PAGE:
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Green Deeds

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How to Create a Greener Workplace

Going green at your office can seem difficult: being environmental-friendly conjures up images of taking steps such as switching to renewable energy ...
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Make space for nature

The achievements of man are meaningless. In the end, nothing remains. One must return to the womb of nature. Could the exponents of built design ...
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The curious case of biomimicry

Bios means life, and mimesis is to imitate. Coined by an American academic and inventor, Otto Schmitt. Bio mimicry in architecture and design is ...
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Going Green - Green Architecture

Building and construction have a great effect on the environment. In the United States, buildings alone account for 40-49% energy consumption, 25% of ...
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Let’s Design a Green Blueprint for Green Tomorrow...

With the advancement in technology and software, it is possible now to evaluate the energy performance of a building at early stage of building ...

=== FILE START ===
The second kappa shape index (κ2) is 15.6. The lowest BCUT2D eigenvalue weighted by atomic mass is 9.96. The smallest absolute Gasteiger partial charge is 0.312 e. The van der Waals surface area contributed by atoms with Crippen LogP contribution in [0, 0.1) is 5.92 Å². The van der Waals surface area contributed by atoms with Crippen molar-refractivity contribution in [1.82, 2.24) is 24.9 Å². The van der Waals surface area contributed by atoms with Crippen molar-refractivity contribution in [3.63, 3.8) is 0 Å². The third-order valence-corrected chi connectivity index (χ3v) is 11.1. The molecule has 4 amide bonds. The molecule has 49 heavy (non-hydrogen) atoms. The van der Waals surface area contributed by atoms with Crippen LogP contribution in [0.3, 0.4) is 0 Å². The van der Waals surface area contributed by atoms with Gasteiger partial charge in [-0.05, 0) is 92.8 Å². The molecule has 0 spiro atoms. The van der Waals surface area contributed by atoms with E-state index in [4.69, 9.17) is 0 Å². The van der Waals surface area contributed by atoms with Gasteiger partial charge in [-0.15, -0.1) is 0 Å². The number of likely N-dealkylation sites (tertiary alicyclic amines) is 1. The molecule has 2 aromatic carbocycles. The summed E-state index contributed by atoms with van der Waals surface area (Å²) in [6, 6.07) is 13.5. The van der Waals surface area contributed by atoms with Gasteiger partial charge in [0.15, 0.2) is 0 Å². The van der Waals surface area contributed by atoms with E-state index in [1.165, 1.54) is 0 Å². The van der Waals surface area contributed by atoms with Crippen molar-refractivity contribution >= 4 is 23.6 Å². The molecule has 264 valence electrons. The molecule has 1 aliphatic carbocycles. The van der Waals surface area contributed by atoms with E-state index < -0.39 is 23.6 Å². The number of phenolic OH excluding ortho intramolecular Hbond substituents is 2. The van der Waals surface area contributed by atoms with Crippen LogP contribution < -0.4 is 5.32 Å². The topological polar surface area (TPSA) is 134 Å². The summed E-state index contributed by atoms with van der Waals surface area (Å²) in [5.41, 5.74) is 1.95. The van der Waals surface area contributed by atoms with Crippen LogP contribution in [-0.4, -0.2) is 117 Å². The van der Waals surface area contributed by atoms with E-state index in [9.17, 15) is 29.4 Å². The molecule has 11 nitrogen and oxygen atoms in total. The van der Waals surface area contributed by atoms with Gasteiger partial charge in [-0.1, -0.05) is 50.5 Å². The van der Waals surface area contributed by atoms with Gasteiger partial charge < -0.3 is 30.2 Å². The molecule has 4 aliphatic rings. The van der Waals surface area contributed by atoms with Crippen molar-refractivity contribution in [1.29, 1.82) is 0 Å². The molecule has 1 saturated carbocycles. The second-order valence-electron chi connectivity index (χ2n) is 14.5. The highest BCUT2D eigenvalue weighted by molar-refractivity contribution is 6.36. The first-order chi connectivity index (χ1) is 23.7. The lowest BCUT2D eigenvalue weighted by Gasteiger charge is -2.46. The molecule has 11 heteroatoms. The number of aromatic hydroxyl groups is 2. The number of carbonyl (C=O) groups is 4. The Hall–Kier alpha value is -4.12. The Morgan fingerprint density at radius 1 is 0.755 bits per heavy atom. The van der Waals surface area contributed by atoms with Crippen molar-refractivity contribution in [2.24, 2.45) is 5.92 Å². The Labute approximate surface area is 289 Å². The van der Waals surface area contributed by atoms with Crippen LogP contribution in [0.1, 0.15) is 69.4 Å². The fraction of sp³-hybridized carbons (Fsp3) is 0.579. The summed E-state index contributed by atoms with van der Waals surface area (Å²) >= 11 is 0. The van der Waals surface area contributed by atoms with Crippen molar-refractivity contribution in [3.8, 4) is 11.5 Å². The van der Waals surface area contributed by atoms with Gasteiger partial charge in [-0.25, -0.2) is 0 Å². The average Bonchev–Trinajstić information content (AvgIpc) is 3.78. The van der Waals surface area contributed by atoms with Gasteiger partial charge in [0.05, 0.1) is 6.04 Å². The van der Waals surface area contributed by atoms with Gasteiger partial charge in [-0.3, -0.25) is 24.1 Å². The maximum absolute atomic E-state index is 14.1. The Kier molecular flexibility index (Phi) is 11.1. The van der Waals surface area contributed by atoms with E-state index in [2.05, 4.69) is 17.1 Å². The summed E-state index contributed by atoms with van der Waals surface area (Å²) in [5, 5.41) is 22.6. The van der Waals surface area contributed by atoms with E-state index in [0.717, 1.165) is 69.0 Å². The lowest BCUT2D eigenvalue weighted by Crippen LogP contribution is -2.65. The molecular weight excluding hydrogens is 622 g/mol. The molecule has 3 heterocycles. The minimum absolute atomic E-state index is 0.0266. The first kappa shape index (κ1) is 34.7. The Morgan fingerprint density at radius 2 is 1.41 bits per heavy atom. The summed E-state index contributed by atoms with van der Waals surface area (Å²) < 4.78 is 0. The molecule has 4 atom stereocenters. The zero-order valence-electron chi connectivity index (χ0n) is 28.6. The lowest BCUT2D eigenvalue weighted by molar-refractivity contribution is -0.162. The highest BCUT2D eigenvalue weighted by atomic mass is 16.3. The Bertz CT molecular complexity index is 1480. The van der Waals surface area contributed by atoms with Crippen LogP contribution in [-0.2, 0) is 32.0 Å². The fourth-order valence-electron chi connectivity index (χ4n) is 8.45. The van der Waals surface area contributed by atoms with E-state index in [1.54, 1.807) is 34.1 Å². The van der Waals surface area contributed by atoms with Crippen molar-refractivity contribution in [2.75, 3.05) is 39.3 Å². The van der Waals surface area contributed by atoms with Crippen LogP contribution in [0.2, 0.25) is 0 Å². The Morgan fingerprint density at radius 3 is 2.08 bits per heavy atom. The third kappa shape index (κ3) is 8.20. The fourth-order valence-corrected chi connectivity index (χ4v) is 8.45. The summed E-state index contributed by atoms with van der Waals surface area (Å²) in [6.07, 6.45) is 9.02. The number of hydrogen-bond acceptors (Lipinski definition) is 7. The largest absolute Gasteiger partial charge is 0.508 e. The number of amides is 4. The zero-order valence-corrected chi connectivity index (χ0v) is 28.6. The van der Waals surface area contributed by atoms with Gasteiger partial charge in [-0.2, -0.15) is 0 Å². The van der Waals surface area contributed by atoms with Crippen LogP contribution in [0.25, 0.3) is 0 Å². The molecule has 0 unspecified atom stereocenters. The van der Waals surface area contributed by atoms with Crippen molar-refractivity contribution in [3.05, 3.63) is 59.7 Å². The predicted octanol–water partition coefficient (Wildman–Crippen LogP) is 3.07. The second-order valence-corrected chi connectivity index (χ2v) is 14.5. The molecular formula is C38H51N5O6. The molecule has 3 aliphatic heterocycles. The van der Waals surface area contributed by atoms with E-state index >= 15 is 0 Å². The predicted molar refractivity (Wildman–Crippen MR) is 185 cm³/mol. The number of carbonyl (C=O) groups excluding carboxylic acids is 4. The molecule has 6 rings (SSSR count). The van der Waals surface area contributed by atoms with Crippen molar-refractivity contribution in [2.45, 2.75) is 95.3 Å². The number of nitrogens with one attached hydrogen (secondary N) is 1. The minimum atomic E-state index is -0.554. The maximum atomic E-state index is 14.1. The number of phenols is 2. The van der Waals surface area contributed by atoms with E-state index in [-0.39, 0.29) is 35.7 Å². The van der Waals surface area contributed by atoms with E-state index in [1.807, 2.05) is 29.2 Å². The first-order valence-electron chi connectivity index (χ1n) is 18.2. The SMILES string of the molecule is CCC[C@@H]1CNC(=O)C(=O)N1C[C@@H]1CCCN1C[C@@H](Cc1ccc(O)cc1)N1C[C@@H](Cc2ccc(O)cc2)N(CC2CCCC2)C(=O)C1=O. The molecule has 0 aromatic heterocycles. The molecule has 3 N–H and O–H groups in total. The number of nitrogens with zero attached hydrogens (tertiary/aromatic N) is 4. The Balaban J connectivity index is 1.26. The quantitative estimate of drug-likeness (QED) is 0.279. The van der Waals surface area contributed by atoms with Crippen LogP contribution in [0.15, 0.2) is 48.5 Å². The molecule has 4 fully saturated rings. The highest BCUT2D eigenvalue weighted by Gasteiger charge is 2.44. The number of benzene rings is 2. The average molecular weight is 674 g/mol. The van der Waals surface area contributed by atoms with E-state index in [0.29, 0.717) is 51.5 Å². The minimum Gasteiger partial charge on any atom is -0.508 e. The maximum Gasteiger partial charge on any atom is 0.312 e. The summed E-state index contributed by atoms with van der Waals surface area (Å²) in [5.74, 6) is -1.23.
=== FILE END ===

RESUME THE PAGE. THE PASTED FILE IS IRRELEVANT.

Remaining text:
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Green Building for Residential Design

Green building, green architecture or sustainable architecture is a design and construction practice that is sensitive towards the environment. Green ...

EDITOR’S PICK

  • The Keret House, Poland. The first presentation of Keret House, designed by architect Jakub Szczęsny, was during the WolaArt festival in 2009. It has been described as the 'narrowest house in the world', measuring 133 cm at the widest point and 72 cm at the narrowest.

    Image credit: Flickr

  • The Hang Nga House, Vietnam. Popularly called the 'Crazy House' and resembling a banyan tree, this hotel was designed by architect Đặng Việt Nga. There are five levels, and each room has a different theme. Instead of blueprints, the architect used hand drawings for the design.

    Image credit: Kelisi

  • The Earthship Houses, New Mexico. Designed by Michael Reynolds, 'Earthships' are houses made of recycled materials and have minimum impact on the community. The concept began to take shape in the 1970s, with the aim of creating homes that relied on natural energy.

    Image credit: Wikimedia

  • The Cube Houses, Holland. In the 1970s, the city planners asked architect Piet Blom to build a housing complex overtop a busy road. Thus were born Rotterdam's stunning Cube Houses, tilted at a curious 55 degrees and held up by hexagonal pillars.

    Image credit: Paul van de Velde

  • The Crooked House, Poland. The fairy-tale like Crooked House (Krzywy Domek) was built in 2004 by architects Szotynscy & Zaleski, who took inspiration from the children's book illustrations of Jan Szancer. Its warped walls and stone-elevation decor contribute to its surrealist image.

    Image credit: Topory